Princess Diana's former love, Hasnat Khan, is speaking out against the BBC, claiming that the royal was "manipulated" during her famous Panorama interview.
In November, the BBC was accused of faking documents to secure the interview, and now, Khan — a cardiologist whose relationship with Diana began in 1995 and ended shortly before her death in 1997 — claims interviewer Martin Bashir "exploited" Diana.
"One of her most attractive qualities was her vulnerability. It was what endeared her to the public. I later realized that Martin picked on those vulnerabilities and exploited them," Khan, 62, told the Daily Mail.
"He was very persuasive with Diana. It was all about him being from the BBC, being respectable and very pious even. But he filled her head with rubbish," said Khan, who is famously private and has rarely spoken publicly about his relationship with Diana.
Khan said that after talking with Bashir, Diana began to believe that Prince Charles was having an affair with her sons' nanny, Tiggy Legge-Bourke, and made her paranoid "with talk of bugs and phone-tapping."
After meeting Bashir in a pub with Diana, Khan said he told the royal to be "careful."
"Almost from the word go, he started asking me the most direct personal questions about Diana and our relationship. Why didn't we get married? When were we going to get married? That kind of thing," he said. "There was something about Bashir I didn't like. I told her to be careful of him."
"Of course I am not naïve. I knew that there was a part of Diana that wanted to give an interview but my question is if Martin Bashir had not been there persuading her, would she ever have done it?" Khan added.
Princess Diana's close friend Rosa Monckton — who chose Diana as a godmother for her daughter — previously told the Daily Mail that she believed the BBC interview contributed to the royal's untimely death.
Monckton wrote that the BBC interview "dishonestly achieved, probably changed the course of history," prompting Diana and Charles to begin divorce proceedings.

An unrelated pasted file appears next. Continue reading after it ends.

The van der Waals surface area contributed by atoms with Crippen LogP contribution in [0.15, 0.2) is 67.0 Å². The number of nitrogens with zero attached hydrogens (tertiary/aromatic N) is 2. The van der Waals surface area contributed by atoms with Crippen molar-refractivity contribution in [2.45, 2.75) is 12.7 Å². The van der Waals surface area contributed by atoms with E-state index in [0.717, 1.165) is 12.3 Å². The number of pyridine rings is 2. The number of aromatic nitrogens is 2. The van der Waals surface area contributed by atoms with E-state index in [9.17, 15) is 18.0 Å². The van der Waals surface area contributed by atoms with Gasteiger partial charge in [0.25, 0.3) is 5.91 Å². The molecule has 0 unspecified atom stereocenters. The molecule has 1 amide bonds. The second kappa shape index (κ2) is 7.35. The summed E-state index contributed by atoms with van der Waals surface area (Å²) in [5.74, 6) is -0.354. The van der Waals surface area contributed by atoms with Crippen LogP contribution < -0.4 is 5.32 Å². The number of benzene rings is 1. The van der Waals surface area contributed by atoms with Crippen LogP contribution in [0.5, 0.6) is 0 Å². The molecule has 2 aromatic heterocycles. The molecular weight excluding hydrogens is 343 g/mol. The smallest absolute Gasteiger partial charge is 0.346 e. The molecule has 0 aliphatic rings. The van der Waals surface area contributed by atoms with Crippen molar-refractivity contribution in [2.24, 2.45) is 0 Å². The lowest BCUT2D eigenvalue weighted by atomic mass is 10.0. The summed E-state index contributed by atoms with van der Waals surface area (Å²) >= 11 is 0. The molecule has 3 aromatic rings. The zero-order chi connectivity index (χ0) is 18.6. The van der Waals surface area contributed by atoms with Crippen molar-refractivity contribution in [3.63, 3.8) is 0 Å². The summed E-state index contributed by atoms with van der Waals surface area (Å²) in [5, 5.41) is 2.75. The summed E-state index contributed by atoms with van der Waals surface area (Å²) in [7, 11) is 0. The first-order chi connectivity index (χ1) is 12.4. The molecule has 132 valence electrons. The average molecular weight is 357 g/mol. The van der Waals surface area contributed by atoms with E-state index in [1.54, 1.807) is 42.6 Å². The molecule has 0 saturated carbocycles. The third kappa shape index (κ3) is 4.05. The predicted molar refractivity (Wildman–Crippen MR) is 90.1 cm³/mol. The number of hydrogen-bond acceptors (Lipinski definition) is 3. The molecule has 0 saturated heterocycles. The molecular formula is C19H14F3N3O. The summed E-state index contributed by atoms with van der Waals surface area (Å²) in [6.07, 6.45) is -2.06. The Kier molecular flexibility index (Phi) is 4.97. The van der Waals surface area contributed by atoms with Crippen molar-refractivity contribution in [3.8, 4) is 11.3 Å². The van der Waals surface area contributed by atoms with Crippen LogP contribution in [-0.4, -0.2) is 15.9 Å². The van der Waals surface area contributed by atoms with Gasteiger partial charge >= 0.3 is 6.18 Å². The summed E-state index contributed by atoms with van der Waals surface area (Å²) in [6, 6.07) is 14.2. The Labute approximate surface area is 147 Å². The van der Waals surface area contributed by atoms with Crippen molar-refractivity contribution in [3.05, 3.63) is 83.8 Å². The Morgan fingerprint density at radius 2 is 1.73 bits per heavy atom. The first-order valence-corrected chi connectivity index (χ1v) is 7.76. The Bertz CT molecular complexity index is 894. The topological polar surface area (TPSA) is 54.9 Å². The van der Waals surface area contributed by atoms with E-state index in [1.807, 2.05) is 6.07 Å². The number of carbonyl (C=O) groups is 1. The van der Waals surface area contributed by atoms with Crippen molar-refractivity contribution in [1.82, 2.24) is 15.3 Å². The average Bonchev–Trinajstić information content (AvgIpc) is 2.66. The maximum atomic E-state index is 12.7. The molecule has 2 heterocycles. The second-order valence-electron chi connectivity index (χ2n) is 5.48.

"Among those decisions was the fact that Diana lost her royal title," Monckton said. "Had she retained it, she would have still been in the embrace of the Royal Family when in Paris on August 31, 1997. And she would almost certainly not have been in the incapable hands of a speeding drunk driver employed by Mohamed Al-Fayed, who owned the Ritz Hotel where she and his son, Dodi, had dined."
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The Sunday Times reported in October that Panorama host Martin Bashir created fake bank statements before the November 1995 interview in an attempt to convince Diana's brother, Charles Spencer, to help negotiate an interview with the princess.
An internal investigation conducted in 1996 concluded that the faked papers had "no bearing" on the interview, PEOPLE previously reported.
Spencer then sent a scathing letter to the head of the BBC accusing the media outlet of "dishonesty."
"[The BBC] have yet to apologize for what truly matters here: the incredibly serious falsification of bank statements suggesting that Diana's closest confidants were spying on her for her enemies," Spencer said in a statement to PEOPLE on Nov. 3.
Diana was infamously candid in the interview with Bashir, and opened up about her struggle with bulimia, the breakdown of her marriage to Prince Charles, the pressures of wedding a future monarch and raising young sons. She died less than two years later at 36.
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The BBC announced in November that they hired former British Supreme Court Judge John Dyson, Lord Dyson to lead an independent investigation surrounding Diana's appearance on Panorama.
"The BBC is determined to get to the truth about these events and that is why we have commissioned an independent investigation," said Tim Davie, BBC Director-General. "Formerly Master of the Rolls and a Justice of the Supreme Court, Lord Dyson is an eminent and highly respected figure who will lead a thorough process."
Prince William called the investigation a "step in the right direction" in a statement previously obtained by PEOPLE.
Tentatively welcoming the investigation, the Duke of Cambridge said, "The independent investigation is a step in the right direction. It should help establish the truth behind the actions that led to the Panorama interview and subsequent decisions taken by those in the BBC at the time."
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